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Aging in place: senior living communities allow couples to stay together

CCRCs Allow Senior Couples to Stay Together, Receive Different Care

You’ve raised your children together. You’ve celebrated multiple career moves and a host of double-digit anniversaries. You know what the other will order for dinner and often clean each other’s plate. Then one day something shifts: He has a stroke that leaves him unable to get out of his favorite chair without assistance—but your health hasn’t changed.

You can’t imagine ever leaving his side. And yet, living together is becoming increasingly challenging. Now what? Many are turning to a continuing care retirement community  (or also known as a life plan community) to meet the different needs of each spouse.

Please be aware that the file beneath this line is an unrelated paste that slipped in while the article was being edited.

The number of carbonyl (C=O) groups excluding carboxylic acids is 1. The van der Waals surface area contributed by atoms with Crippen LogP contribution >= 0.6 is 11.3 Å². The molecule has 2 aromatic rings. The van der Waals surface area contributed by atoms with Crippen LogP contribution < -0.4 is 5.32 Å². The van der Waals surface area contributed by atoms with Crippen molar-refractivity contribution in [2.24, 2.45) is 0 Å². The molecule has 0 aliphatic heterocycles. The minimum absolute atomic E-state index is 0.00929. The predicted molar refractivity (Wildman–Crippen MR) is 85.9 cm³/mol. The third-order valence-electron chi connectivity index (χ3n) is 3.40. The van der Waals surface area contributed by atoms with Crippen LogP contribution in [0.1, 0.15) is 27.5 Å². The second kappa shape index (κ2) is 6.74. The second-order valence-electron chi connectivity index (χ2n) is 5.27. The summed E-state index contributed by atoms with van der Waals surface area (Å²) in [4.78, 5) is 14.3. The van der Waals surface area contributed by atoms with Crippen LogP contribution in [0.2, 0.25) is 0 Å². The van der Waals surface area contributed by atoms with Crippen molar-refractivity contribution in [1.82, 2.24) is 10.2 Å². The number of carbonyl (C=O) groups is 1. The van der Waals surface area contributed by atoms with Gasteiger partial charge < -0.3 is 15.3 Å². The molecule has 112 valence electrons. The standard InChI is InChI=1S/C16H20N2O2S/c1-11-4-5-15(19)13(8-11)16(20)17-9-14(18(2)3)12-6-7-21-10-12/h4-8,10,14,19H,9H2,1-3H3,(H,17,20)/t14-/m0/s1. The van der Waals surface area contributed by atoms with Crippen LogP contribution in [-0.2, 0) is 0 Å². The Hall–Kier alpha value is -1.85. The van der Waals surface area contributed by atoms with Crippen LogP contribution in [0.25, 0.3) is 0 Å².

“You have to think about the illness first,” says Dr. Christine Fruhauf, associate professor and director of the Human Development and Family Studies Extension program at Colorado State University in Fort Collins. “Conditions such as stroke or dementia can lead to safety concerns, and it’s important to seek outside intervention.” 

Click here to learn more how couples manage their lives when one spouse requires more care than the other in a senior living community.

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